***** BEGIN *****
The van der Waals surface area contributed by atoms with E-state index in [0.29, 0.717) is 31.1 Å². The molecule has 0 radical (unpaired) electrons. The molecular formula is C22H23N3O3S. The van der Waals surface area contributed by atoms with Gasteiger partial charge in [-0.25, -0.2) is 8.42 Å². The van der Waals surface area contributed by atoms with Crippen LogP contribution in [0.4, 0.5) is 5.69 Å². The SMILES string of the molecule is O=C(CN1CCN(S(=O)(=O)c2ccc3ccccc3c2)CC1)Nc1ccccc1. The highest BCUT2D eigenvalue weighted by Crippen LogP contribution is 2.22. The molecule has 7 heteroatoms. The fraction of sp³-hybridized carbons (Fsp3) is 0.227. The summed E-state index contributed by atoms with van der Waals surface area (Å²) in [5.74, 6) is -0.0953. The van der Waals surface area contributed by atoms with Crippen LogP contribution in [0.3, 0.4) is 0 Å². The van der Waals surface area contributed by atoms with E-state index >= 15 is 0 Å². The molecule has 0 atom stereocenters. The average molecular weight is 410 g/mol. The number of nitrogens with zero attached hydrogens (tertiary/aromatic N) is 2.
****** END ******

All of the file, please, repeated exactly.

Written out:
The van der Waals surface area contributed by atoms with E-state index in [0.29, 0.717) is 31.1 Å². The molecule has 0 radical (unpaired) electrons. The molecular formula is C22H23N3O3S. The van der Waals surface area contributed by atoms with Gasteiger partial charge in [-0.25, -0.2) is 8.42 Å². The van der Waals surface area contributed by atoms with Crippen LogP contribution in [0.4, 0.5) is 5.69 Å². The SMILES string of the molecule is O=C(CN1CCN(S(=O)(=O)c2ccc3ccccc3c2)CC1)Nc1ccccc1. The highest BCUT2D eigenvalue weighted by Crippen LogP contribution is 2.22. The molecule has 7 heteroatoms. The fraction of sp³-hybridized carbons (Fsp3) is 0.227. The summed E-state index contributed by atoms with van der Waals surface area (Å²) in [5.74, 6) is -0.0953. The van der Waals surface area contributed by atoms with Crippen LogP contribution in [0.3, 0.4) is 0 Å². The van der Waals surface area contributed by atoms with E-state index >= 15 is 0 Å². The molecule has 0 atom stereocenters. The average molecular weight is 410 g/mol. The number of nitrogens with zero attached hydrogens (tertiary/aromatic N) is 2.